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New project to tackle Scotland’s PCN threatqrcode

Oct. 25, 2021

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Oct. 25, 2021

Scotland’s James Hutton Institute is to play a central role in a project to tackle potato cyst nematodes (PCN), a pest threatening the viability of the country’s valuable seed potato and bulb production sectors.

The October edition of Hutton Highlights, the magazine bringing readers up to date with activities at ENDURE’s Scottish partner, reports that the project will focus on protecting clean land and the management of land already infested with PCN. The project will be led by Scotland’s Plant Health Centre (PHC) and will receive £2.2 million of Scottish Government funding over five years, with some £470,000 being provided in the first year.

The project follows a report from a more than 50-strong working group established last year to identify a strategy to deal with PCN. The working group brought together not only academic partners but representatives from the industry and government.

The working group’s key recommendations will now be implemented by the new project team, which includes the James Hutton Institute, Scotland’s Rural College, Biomathematics & Statistics Scotland, SoilEssentials, Scottish Agronomy and Science and Advice for Scottish Agriculture.   

Mairi McAllan, Scotland’s Minister for Environment, Biodiversity and Land Reform, told Hutton Highlights: “This project is hugely important to the sector and the sector is hugely important to Scotland. It is predicted that if coordinated action is not taken now, Scotland’s bulb and potato industries may no longer be viable in the next 30 years due to the reduction in available non-infested land. We cannot let this happen.”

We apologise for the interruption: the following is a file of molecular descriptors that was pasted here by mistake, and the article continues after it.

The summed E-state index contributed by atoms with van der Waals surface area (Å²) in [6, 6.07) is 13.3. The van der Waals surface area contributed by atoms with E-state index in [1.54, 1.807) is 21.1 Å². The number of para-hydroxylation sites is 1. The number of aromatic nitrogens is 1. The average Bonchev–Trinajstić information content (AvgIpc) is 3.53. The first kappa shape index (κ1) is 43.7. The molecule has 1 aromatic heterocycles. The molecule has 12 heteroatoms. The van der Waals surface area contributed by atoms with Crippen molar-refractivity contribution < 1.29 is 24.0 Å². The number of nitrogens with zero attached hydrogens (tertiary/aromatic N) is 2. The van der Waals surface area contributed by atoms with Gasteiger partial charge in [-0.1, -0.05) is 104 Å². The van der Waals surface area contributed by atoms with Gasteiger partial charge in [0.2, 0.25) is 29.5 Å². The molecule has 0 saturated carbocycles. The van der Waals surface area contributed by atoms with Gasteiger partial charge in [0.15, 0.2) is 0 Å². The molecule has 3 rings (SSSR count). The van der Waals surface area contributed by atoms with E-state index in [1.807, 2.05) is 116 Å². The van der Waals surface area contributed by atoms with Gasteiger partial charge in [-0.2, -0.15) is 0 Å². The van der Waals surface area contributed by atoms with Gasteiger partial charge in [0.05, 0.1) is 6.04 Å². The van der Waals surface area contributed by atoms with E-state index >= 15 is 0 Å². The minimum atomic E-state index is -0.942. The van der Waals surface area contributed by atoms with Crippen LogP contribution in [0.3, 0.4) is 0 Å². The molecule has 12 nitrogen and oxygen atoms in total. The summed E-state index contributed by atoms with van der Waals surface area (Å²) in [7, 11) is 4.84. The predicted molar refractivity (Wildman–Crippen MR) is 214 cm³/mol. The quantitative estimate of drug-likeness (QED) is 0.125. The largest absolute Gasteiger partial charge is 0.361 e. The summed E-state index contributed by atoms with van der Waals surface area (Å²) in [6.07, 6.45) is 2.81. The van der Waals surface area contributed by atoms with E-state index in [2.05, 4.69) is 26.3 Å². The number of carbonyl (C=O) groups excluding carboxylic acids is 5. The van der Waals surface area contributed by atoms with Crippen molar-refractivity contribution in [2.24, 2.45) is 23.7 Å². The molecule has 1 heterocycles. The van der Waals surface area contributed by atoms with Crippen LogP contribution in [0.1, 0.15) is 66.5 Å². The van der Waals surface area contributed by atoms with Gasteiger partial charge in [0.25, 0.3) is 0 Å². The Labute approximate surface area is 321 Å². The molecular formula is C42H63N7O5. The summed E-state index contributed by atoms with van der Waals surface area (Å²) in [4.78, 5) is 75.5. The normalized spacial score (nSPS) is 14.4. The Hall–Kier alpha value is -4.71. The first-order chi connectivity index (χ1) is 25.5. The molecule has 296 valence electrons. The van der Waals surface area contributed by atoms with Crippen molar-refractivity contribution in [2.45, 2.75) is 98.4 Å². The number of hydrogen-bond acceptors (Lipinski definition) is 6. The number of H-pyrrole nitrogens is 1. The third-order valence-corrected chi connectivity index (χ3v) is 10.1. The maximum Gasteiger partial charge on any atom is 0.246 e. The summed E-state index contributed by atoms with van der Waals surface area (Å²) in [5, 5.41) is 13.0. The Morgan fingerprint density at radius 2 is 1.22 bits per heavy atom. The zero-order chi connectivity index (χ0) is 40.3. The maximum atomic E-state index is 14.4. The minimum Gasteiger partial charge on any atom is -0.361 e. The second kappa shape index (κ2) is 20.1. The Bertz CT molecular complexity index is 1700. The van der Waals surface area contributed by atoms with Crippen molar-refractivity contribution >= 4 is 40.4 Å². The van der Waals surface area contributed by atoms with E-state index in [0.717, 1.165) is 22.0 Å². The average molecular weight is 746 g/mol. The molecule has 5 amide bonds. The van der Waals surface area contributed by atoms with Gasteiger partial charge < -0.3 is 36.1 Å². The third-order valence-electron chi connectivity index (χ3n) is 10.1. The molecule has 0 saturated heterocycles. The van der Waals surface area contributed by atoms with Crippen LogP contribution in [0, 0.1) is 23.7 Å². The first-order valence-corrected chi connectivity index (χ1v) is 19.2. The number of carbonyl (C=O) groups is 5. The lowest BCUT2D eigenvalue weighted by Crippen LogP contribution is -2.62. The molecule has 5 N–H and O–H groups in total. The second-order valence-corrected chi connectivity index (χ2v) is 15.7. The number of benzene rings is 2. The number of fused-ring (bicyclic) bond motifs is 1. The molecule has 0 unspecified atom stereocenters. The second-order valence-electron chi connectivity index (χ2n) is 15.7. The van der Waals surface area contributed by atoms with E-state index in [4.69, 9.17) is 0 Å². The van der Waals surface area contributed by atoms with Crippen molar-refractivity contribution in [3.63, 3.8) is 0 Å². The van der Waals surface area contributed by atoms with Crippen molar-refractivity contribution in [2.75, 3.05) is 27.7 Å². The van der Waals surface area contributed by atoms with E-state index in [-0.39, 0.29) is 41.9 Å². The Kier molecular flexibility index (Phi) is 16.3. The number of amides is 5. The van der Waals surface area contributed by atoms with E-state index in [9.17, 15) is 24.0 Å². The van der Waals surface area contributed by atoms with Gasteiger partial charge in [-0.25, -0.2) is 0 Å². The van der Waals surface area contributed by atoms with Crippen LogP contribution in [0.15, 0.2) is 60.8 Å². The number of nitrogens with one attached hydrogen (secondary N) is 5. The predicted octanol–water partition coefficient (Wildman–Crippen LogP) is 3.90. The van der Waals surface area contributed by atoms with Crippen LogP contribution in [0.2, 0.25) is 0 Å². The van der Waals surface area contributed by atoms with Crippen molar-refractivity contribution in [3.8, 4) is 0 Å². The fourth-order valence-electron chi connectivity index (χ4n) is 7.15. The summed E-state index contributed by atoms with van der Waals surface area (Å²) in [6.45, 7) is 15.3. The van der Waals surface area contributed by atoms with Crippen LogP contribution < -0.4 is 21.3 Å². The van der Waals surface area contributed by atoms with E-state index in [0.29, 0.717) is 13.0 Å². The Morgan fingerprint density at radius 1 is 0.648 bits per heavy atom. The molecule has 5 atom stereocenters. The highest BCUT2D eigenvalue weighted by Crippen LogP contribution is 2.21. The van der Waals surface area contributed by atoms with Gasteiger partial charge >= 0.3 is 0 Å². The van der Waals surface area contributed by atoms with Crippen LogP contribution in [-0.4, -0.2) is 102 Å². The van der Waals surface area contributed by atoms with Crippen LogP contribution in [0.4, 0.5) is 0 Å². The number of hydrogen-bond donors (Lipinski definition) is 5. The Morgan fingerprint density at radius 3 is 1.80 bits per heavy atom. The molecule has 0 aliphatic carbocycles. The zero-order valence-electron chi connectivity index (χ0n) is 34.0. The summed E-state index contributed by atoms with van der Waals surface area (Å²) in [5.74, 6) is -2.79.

The James Hutton Institute’s Ian Toth, who led the working group and will lead the new project, told the magazine: “This is a fantastic example of how Scottish industry, government and academia can work together to solve important Scottish issues.”

Archie Gibson, of seed potato specialist Agrico UK, explained to the magazine that the project had been years in the making. “Following the introduction of harmonised soil testing standards for nematodes back in 2010, data gathered over subsequent years has shown the growing threat of PCN to the seed potato sector and a reduction in the availability of clean land,” he said.

“As effective crop protection products become ever more restricted this project, managed by the Plant Health Centre and supported by the Scottish Government, is essential for the future economic sustainability of the potato seed industry.”

The Scottish seed potato sector is worth £112 million annually but clean land for seed potatoes, as required by legislation, is being limited by the presence of PCN. It is estimated that production losses have reached £25 million annually with the future of the sector very uncertain by the time we reach 2045.

The project will begin with a detailed economic assessment and desk studies to better understand the reasons for the increase in PCN and the knowledge and tools that are available to tackle it. Hutton Highlights reports: “New sources of PCN resistance will be sought to help produce new resistant cultivars and other sustainable control options will be tested. The work will culminate in the production of a computer-based decisions support tool for the industry.


Source: Endure

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